First, differentiate equality

Much of the vocal debate over equality has been and remains at the macro-principle node. We all have equal rights; we all should have equal opportunities. Yet from the very beginning exceptions have been in the form of specific contingency scenarios read-off the macro, e.g., people are in principle equal but people are not born with the same and equal potentials. Contingency scenarios qualifying the reading of macro-principles–“It’s always a good principle, even as it needs modifying here. . .”–litter debates over equality.

As the genetics we are born with are of course not everything, we also find vast differences in human-by-human particularities in virtue of different life experiences, lived contexts and tacit knowledge. Equal at the macro level, the most obvious fact at the micro-level is how unequal each person is so many other ways.

Macro-principle, principle-based contingency scenarios and micro-experience are not the only nodes around which equality debates organize. The gap between macro-principle on paper and system behavior in practice is everywhere evident when it comes to equality. Systemwide pattern recognition, our fourth node, is populated by all manner of trends and statistics that show, e.g., just how unequal income, wealth and consumption distributions are within and across countries. Indeed, the shortfall between equality as professed and equality as realized is benchmarked in this gap between macro-principle and the recognition of systemwide patterns.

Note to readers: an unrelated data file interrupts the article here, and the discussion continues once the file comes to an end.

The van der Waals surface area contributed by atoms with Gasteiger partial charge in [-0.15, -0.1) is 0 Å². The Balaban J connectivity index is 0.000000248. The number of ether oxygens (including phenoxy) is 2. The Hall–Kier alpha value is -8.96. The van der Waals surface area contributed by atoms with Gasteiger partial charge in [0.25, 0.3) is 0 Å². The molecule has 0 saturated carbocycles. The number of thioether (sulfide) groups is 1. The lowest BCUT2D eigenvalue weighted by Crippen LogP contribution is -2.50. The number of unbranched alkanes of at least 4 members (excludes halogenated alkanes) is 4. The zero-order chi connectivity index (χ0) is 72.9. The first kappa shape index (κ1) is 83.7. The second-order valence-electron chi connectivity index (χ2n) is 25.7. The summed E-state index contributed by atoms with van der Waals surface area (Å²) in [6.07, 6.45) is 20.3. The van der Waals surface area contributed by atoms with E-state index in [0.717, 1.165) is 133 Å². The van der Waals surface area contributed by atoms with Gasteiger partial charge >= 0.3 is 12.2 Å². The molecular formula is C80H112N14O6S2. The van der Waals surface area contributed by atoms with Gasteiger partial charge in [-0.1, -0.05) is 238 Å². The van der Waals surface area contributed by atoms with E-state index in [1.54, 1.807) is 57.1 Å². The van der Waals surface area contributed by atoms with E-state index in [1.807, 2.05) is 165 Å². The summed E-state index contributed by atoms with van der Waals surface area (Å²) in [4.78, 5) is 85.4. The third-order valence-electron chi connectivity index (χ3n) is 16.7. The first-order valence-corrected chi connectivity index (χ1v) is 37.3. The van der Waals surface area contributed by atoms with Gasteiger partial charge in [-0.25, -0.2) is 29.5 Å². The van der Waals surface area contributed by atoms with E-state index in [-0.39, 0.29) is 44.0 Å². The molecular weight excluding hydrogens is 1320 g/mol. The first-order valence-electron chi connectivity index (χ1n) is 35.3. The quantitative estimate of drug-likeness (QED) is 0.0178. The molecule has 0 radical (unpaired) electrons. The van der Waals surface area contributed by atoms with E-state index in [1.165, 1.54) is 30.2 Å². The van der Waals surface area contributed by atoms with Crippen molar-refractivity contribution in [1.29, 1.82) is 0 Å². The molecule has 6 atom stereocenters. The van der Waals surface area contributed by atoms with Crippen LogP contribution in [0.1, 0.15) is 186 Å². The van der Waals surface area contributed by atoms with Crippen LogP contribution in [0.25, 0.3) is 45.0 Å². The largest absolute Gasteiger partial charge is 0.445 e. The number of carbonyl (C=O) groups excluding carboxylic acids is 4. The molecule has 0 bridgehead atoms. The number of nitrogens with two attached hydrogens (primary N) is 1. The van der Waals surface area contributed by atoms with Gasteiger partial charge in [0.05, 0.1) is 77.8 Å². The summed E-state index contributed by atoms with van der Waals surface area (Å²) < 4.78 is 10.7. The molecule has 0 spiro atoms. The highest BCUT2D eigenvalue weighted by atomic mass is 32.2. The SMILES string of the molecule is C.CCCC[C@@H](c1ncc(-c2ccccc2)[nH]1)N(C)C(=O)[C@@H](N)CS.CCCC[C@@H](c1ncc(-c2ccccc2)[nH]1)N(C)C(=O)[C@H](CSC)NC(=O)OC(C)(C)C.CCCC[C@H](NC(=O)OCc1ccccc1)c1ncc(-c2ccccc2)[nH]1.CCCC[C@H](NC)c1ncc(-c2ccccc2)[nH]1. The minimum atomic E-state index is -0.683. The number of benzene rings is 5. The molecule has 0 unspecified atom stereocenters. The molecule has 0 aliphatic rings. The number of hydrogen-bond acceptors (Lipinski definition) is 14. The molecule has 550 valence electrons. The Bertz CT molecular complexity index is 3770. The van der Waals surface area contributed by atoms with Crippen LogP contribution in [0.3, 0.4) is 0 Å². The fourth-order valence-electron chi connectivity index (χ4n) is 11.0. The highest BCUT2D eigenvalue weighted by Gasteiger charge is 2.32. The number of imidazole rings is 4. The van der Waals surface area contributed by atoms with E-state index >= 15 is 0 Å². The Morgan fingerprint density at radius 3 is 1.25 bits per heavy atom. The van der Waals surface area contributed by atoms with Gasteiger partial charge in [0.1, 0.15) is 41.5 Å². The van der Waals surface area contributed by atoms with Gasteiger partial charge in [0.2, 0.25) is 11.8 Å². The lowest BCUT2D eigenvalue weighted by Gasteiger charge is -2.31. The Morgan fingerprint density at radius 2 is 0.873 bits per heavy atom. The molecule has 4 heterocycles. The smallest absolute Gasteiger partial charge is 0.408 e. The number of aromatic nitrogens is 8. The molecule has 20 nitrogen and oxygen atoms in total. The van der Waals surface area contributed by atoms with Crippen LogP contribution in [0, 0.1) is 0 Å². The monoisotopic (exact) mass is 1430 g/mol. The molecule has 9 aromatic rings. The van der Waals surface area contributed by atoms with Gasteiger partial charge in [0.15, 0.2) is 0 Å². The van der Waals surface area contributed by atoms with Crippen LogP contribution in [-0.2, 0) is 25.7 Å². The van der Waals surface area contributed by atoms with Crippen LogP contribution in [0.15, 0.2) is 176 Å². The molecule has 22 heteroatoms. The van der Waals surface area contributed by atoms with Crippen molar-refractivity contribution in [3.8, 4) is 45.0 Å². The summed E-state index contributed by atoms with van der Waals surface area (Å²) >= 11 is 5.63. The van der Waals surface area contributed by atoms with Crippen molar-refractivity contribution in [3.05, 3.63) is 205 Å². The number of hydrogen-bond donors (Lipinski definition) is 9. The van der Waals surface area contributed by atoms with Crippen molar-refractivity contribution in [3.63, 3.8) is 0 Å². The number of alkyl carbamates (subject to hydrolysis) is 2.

To sum up, the macro-node for equality debates formalizes as principle what others cannot help but seek to informalize more through exceptions and contingency scenarios. The micro-node informalizes what others cannot help but seek to more formalize when they talk about systemwide patterns emerging across different cases. Equality, in this way, can’t help but be a messy project.

Even though the four nodes are interconnected, nothing stops privileging one over another, or some over others. In doing so, however, one risks exaggerating his or her emphasis. There is a world of difference between privileging one node from the get-go versus answering the question, “What do we do here and now for this equality,” after first assessing the four nodes with their conflicts and examples.

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